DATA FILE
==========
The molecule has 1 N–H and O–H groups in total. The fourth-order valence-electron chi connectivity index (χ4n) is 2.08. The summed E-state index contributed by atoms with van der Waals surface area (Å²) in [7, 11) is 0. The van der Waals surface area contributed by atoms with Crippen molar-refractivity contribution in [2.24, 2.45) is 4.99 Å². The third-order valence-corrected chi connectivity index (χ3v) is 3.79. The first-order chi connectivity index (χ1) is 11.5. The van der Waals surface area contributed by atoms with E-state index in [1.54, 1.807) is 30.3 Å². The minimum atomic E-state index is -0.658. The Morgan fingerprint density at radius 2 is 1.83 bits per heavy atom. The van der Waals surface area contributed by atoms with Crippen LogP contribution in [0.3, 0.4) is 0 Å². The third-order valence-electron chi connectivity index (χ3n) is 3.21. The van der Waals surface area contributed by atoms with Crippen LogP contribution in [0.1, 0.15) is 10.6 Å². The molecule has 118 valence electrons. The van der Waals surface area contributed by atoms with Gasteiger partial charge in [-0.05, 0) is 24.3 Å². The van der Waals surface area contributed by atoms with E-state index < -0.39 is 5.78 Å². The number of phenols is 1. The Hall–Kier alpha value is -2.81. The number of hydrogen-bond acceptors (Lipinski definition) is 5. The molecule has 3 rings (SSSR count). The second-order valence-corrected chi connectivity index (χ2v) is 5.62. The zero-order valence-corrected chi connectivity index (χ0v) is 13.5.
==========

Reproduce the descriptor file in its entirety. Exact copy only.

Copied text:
The molecule has 1 N–H and O–H groups in total. The fourth-order valence-electron chi connectivity index (χ4n) is 2.08. The summed E-state index contributed by atoms with van der Waals surface area (Å²) in [7, 11) is 0. The van der Waals surface area contributed by atoms with Crippen molar-refractivity contribution in [2.24, 2.45) is 4.99 Å². The third-order valence-corrected chi connectivity index (χ3v) is 3.79. The first-order chi connectivity index (χ1) is 11.5. The van der Waals surface area contributed by atoms with E-state index in [1.54, 1.807) is 30.3 Å². The minimum atomic E-state index is -0.658. The Morgan fingerprint density at radius 2 is 1.83 bits per heavy atom. The van der Waals surface area contributed by atoms with Crippen LogP contribution in [0.3, 0.4) is 0 Å². The third-order valence-electron chi connectivity index (χ3n) is 3.21. The van der Waals surface area contributed by atoms with Crippen LogP contribution in [0.1, 0.15) is 10.6 Å². The molecule has 118 valence electrons. The van der Waals surface area contributed by atoms with Gasteiger partial charge in [-0.05, 0) is 24.3 Å². The van der Waals surface area contributed by atoms with E-state index < -0.39 is 5.78 Å². The number of phenols is 1. The Hall–Kier alpha value is -2.81. The number of hydrogen-bond acceptors (Lipinski definition) is 5. The molecule has 3 rings (SSSR count). The second-order valence-corrected chi connectivity index (χ2v) is 5.62. The zero-order valence-corrected chi connectivity index (χ0v) is 13.5.